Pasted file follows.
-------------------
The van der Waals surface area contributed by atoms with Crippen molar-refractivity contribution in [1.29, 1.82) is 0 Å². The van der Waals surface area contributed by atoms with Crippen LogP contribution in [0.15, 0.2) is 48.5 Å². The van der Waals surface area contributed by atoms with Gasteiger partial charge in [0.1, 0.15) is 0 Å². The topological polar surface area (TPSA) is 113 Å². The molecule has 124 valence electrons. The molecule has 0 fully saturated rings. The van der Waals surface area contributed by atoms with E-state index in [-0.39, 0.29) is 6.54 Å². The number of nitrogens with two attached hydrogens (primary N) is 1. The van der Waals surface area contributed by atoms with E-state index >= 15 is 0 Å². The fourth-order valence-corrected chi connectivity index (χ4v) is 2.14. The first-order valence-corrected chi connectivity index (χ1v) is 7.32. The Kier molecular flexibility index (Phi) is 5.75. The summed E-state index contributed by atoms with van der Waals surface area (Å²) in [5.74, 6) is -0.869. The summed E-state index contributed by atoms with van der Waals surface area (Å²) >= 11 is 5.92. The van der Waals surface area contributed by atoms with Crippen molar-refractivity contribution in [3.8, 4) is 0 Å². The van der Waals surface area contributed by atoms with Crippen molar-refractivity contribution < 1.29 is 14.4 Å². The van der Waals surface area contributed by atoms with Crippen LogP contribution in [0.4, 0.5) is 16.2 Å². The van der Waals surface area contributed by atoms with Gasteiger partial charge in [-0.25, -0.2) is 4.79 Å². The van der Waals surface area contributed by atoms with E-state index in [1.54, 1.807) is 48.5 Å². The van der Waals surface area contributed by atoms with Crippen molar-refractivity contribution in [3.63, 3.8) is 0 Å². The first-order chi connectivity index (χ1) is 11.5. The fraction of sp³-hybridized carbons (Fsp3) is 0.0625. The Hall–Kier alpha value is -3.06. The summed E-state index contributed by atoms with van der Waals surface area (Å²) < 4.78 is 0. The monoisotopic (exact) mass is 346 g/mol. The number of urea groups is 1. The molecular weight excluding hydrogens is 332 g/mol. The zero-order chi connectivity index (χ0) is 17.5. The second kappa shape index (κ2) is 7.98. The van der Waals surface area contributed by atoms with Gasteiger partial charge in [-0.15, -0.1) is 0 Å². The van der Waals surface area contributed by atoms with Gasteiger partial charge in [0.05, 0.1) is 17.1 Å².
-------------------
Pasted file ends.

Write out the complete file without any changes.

The van der Waals surface area contributed by atoms with Crippen molar-refractivity contribution in [1.29, 1.82) is 0 Å². The van der Waals surface area contributed by atoms with Crippen LogP contribution in [0.15, 0.2) is 48.5 Å². The van der Waals surface area contributed by atoms with Gasteiger partial charge in [0.1, 0.15) is 0 Å². The topological polar surface area (TPSA) is 113 Å². The molecule has 124 valence electrons. The molecule has 0 fully saturated rings. The van der Waals surface area contributed by atoms with E-state index in [-0.39, 0.29) is 6.54 Å². The number of nitrogens with two attached hydrogens (primary N) is 1. The van der Waals surface area contributed by atoms with E-state index >= 15 is 0 Å². The fourth-order valence-corrected chi connectivity index (χ4v) is 2.14. The first-order valence-corrected chi connectivity index (χ1v) is 7.32. The Kier molecular flexibility index (Phi) is 5.75. The summed E-state index contributed by atoms with van der Waals surface area (Å²) in [5.74, 6) is -0.869. The summed E-state index contributed by atoms with van der Waals surface area (Å²) >= 11 is 5.92. The van der Waals surface area contributed by atoms with Crippen molar-refractivity contribution in [3.8, 4) is 0 Å². The van der Waals surface area contributed by atoms with Crippen molar-refractivity contribution < 1.29 is 14.4 Å². The van der Waals surface area contributed by atoms with Crippen LogP contribution in [0.4, 0.5) is 16.2 Å². The van der Waals surface area contributed by atoms with Gasteiger partial charge in [-0.25, -0.2) is 4.79 Å². The van der Waals surface area contributed by atoms with E-state index in [1.54, 1.807) is 48.5 Å². The van der Waals surface area contributed by atoms with Crippen molar-refractivity contribution in [3.63, 3.8) is 0 Å². The first-order chi connectivity index (χ1) is 11.5. The fraction of sp³-hybridized carbons (Fsp3) is 0.0625. The Hall–Kier alpha value is -3.06. The summed E-state index contributed by atoms with van der Waals surface area (Å²) < 4.78 is 0. The monoisotopic (exact) mass is 346 g/mol. The number of urea groups is 1. The molecular weight excluding hydrogens is 332 g/mol. The zero-order chi connectivity index (χ0) is 17.5. The second kappa shape index (κ2) is 7.98. The van der Waals surface area contributed by atoms with Gasteiger partial charge in [-0.15, -0.1) is 0 Å². The van der Waals surface area contributed by atoms with Gasteiger partial charge in [0.05, 0.1) is 17.1 Å².